And this brings me to the Royal Commission into the union movement and the application before Commissioner Heydon to recuse himself from further proceedings; the outcome of that application is apparently set to be delivered tomorrow, but I reiterate the point made a week ago that were it not for some fucking idiot at the NSW Liberals deciding Heydon would be a suitable guest at a Liberal function in the politically super-charged climate surrounding the Commission, this tawdry and opportunistic manoeuvre by Labor and its militant, violent union mates would have been impossible to attempt in the first place.

All in all, it has been a bad week for the Liberal Party.

That’s not to say the ALP is deserving of any particular acknowledgement, or any credit at all; just yesterday its “leader,” Billy Bullshit, was framing one of his typically fatuous fringe “arguments” that whilst Labor wasn’t averse to a free trade agreement with China in principle (in a sop to those accusing him of dishonouring Labor’s Hawke-Keating economic management heritage even further than he already has), it was important to get “the best deal” which meant ALP and union criticism of the agreement was warranted (which boils down to a childish petulance that were it Labor negotiating the agreement it would be good, but because it’s the Liberal Party doing so, it’s actually very bad indeed).

How Labor might perform in government is unknown and, as far as I am concerned, the prospect is cause for great alarm indeed.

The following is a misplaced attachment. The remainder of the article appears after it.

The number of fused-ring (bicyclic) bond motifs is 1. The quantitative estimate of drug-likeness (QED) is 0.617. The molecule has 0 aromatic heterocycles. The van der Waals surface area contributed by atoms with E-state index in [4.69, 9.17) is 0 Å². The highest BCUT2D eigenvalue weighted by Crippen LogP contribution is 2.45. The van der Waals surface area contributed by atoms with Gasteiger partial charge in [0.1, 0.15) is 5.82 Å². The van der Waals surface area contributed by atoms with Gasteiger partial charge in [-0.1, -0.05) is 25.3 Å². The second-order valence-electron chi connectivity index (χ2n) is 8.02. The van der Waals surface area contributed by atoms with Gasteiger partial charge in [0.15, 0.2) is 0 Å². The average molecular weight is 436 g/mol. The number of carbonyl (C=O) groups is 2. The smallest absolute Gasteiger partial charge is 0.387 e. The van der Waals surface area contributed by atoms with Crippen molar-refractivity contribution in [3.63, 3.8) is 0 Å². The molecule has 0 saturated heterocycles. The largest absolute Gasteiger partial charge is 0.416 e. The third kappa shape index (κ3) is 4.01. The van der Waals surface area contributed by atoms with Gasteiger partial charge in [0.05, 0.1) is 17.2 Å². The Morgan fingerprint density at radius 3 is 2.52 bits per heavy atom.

But for those contemplating restoring it to the Treasury benches, Bill Shorten is providing exactly zero reasons to justify their votes: and again, whilst I hate to say it, Shorten’s unhindered conduct is a salutary reminder that the Liberals need to get their shit together — and to gather that execrable substance very quickly indeed.


Missing Millions A Symptom Of Liberal Party Problems

THE REVELATION this week that the former state director of the Victorian division of the Liberal Party, Damien Mantach, allegedly embezzled up to $2 million from party coffers is an outrage, and the impending prosecution warranted; even so, the episode raises serious questions about governance within the Liberal Party both in Victoria and nationally, highlighting a deeply entrenched insider culture that must be smashed and terminated.

Like thousands of other disgusted, betrayed, and increasingly angry Liberal Party members in Melbourne, I found out on Wednesday about the story that broke publicly on Thursday — that former state director Damien Mantach had allegedly helped himself to somewhere between $1.5 and $2 million of the party’s funds between 2010 and 2014 — and my first response (as some would have seen on Twitter) was, quite bluntly and unapologetically, “fuck him.”

After all, it’s not the sort of news one would reminisce over with a glass of Chardonnay.

First things first: for those who’ve missed the media coverage of this issue to date, a selection of articles may be accessed here, here, here and here, and I would point out that before the Fairfax press gets too complacent in its sanctimony over this issue, it might serve interests of balance for that moribund behemoth to apply the conveniently rigorous scrutiny it deems appropriate in this case to the ALP’s record of fiscal management in government — and to pull its head in if unprepared to do so.

And whilst I’m aware Mantach was also outed yesterday as being on the hacked list of members from infidelity website Ashley Madison, we’re not going to dwell on that either: his wife, I’m sure, will deal with that particular issue all by herself.